Monday, November 18, 2013

Do even smart warriors consider PSYOP?

The November 16, 2013 NY Times featured an article about a Philosopher-General of the Israeli Defense Force (IDF)  (see: Which is also the photo source.)

The article talks about the storied career of BG Herzyl Halevi who is about to leave command of IDF forces in the northern Galilee region – the border with Lebanon. The article talks about the General’s family, his previous assignments and his destiny for greater things. It concludes with his posting to run the IDF Command and Staff College. 

Nevertheless, given that the General, like many other General Officers and Fleet Officers (GOFO) is rotted in combat operations. With an agile enemy such as Hezbollah and a mercurial legislature, can even an officer who has studied philosophy and business administration be expected to understand the nuances and advantages of a non-lethal battlefield multiplier like MISO?

Patton was regarded as a learned General, one who spoke French and who devoured reading on a variety of subjects not the least of which was the tactics of his enemies such as Rommel. Would Patton have ever employed MISO over combat action? Seems like a shaky proposition to me.
As we move out of Afghanistan and the force becomes adjusted to a more garrison based and perhaps disaster abating role (witness the new 3* JTF 505 in the Philippines), are we inculcating the next general of GOFO with the tools they need to employ MISO?

My bet is probably not. Hopefully SWC is working in concert with TRADOC to insure that the military education curriculums are inclusive of MISO just as they are of urban warfare and the growing likelihood of cyber conflict.


Anonymous said...

Dear Sir -

You raise an interesting question and the short answer is – Yes.
Despite the proclaimed warrior philosopher embodied by General Halveli, our current and next crop of General and Flag (not Fleet) Officers are well aware of the benefits of Military Information Support Operations. Given the progression of military careers and the past decade + of combat experience – the exposure that our senior leadership has had towards PSYOP Soldiers surpasses that of previous generations. At a minimum, this exposure influences their options when developing plans, making recommendations, and considering options.

The label of “smart” is subjective. I agree with your suggestion that General Patton was a learned and educated man, but my studies suggest that he is far from smart. In fact, by today’s standards, Patton would be considered a toxic leader – exemplified by his treatment of a lower enlisted soldier that he labeled a “coward”. As a shining example of employment psychological operations - a very smart Commander did employ Patton in convincing the enemy that Operation Overlord was not the main assault force for the invasion of Europe. Instead, General Eisenhower created the fictitious First US Army Group (with Patton as the Commanding General) as a rusee de guerre.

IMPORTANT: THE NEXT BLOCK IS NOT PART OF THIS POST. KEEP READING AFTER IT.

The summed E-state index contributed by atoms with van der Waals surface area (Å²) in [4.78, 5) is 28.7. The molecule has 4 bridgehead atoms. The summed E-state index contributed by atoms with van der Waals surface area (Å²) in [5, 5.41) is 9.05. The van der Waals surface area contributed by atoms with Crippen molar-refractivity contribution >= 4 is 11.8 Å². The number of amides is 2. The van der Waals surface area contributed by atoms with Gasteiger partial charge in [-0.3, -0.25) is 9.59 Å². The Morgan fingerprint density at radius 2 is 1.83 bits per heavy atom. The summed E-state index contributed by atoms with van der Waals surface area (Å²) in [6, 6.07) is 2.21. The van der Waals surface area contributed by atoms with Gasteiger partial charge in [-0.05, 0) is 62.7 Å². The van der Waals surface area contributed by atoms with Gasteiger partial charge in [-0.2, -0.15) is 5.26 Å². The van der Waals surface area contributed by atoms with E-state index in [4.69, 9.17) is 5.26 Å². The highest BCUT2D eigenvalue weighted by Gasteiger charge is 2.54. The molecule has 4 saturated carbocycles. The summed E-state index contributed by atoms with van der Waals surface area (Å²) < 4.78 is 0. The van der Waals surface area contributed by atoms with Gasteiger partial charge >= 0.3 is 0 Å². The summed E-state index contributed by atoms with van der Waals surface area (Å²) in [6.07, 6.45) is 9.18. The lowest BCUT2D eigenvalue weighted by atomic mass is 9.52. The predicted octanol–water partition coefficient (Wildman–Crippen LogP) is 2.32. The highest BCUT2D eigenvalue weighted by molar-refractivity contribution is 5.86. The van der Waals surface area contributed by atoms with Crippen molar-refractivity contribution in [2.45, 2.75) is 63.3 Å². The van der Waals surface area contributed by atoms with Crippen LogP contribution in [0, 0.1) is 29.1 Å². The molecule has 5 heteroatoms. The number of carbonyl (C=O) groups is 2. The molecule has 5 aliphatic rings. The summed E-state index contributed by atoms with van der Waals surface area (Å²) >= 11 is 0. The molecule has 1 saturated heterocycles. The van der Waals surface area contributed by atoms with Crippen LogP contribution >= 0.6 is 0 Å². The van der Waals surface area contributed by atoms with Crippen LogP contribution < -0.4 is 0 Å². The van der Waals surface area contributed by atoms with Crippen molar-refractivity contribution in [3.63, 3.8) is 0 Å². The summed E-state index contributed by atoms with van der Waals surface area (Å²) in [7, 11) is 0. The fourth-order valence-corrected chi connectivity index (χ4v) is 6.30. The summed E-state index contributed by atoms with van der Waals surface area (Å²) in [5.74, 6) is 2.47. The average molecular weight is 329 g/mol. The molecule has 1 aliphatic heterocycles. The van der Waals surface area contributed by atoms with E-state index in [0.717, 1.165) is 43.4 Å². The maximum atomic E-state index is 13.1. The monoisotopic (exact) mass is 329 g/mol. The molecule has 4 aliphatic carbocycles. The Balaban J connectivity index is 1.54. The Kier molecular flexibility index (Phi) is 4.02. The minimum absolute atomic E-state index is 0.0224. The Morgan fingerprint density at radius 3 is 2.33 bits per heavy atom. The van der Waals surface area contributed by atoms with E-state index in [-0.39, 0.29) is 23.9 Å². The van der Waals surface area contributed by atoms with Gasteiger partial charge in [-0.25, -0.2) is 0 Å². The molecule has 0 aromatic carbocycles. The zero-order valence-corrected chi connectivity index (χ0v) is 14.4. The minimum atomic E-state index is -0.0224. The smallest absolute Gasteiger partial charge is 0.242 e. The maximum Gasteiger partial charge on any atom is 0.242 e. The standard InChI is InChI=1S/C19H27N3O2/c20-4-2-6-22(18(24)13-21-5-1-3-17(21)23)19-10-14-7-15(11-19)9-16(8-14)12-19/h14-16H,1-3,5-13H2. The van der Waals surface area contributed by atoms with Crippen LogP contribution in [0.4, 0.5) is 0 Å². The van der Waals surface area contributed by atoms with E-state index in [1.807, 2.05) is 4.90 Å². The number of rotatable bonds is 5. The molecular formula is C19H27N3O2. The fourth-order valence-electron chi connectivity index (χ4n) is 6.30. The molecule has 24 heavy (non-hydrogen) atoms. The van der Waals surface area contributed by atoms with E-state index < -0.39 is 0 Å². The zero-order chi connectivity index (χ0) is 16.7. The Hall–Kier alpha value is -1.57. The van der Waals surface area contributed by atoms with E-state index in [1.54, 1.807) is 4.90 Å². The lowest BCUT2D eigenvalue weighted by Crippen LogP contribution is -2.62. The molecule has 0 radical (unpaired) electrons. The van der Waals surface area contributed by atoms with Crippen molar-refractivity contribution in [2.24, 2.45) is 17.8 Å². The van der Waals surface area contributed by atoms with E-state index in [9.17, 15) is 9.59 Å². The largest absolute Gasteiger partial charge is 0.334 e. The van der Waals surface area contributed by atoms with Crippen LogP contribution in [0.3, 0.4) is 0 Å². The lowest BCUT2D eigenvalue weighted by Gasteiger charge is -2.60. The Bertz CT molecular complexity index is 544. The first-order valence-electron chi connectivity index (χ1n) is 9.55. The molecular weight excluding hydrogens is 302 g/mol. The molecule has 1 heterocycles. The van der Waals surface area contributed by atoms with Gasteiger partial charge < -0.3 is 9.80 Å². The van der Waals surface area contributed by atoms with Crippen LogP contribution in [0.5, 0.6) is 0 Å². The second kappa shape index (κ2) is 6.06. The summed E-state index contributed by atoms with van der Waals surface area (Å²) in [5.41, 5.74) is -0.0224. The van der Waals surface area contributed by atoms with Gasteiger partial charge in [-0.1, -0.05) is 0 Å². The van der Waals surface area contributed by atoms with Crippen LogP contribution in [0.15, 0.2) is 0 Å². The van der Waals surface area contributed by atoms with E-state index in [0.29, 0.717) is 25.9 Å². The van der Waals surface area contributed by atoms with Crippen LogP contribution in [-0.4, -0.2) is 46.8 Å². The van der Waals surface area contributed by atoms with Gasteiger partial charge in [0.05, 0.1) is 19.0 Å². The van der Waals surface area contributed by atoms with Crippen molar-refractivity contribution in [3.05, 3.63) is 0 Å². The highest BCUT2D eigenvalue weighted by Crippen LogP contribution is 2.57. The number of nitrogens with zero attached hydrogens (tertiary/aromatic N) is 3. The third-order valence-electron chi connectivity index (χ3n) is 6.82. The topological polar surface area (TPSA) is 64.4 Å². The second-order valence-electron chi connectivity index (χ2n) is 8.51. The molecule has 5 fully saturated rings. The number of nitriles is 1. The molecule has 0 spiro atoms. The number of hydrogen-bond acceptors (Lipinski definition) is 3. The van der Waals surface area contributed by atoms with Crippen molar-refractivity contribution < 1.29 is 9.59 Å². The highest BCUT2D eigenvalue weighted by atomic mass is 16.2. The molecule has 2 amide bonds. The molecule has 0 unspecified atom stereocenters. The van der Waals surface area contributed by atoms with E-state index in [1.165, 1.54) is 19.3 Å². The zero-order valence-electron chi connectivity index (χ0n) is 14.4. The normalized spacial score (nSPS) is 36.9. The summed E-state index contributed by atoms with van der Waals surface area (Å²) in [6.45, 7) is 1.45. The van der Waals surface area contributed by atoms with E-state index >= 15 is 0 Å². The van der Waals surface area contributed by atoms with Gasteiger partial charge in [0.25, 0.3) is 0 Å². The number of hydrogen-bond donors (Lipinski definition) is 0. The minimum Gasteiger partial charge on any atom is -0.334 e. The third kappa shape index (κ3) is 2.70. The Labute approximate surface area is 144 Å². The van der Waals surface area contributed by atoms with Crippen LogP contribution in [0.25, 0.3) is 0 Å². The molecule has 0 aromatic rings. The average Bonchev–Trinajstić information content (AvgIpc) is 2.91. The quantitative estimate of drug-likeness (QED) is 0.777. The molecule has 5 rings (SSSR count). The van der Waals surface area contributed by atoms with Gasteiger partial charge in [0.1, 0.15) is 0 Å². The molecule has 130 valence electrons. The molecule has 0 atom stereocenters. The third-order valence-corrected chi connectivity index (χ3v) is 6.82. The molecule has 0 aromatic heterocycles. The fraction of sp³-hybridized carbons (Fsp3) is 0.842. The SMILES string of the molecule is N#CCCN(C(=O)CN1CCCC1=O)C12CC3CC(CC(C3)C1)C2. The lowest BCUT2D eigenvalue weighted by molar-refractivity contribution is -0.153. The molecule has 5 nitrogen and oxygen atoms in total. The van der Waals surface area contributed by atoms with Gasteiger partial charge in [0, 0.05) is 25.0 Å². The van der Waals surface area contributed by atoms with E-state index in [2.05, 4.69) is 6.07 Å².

Additionally, I would suggest caution in relating the study of Rommel’s Book “Infantry Attacks” as a hallmark of being learned. Rommel’s book was first printed in 1937 and had a limited distribution. Furthermore, it was only printed in German and covered nothing more than infantry tactics from World War I. In essence, it was a battlefield memoir – a collection of observations and limited recommendations. The book referenced by the epic movie Patton, in which George C. Scott proclaimed “Rommel, you magnificent bastard, I read your book!” never existed. Chances are, most United States Army Officers had read the abridged version of “Infantry Attacks” - it was used as a training manual in 1943.

I can’t speak, nor offer opinion, on curriculum development between TRADOC and the United States Army Special Warfare Center and School (SWCS). I won’t even attempt to inject hyperbole into the discussion. I can suggest that as combat operations terminate, we will emerge from this conflict with one of the most experienced armies ever. Most certainly, we will lose some great people as the Army draws down force size – but those that remain do retain their experiences (which includes application of PSYOP), which can make all the difference.

PSYOP is not necessarily non-lethal. I personally eschew that moniker. PSYOP without the threat of action (in the military capacity) is limited. After all – we are attempting to change behavior and force our adversary to acknowledge that there are consequences if they don’t move the way we desire.

I hope that this adds some clarity to the argument you presented and I wish you all the best.

Lawrence Dietz said...

@Anon - thank you for your feedback, it is much appreciated. You provided some good balance and insight. When I say 'non-lethal' I mean instead of kinetic. MISO used in a conflict against a military force is quite different than MISO in support of a humanitarian assistance or disaster relief operation. PSYOP on non-state actors is a different matter. I appreciate the acronym clarification GOFO is one of my favorites!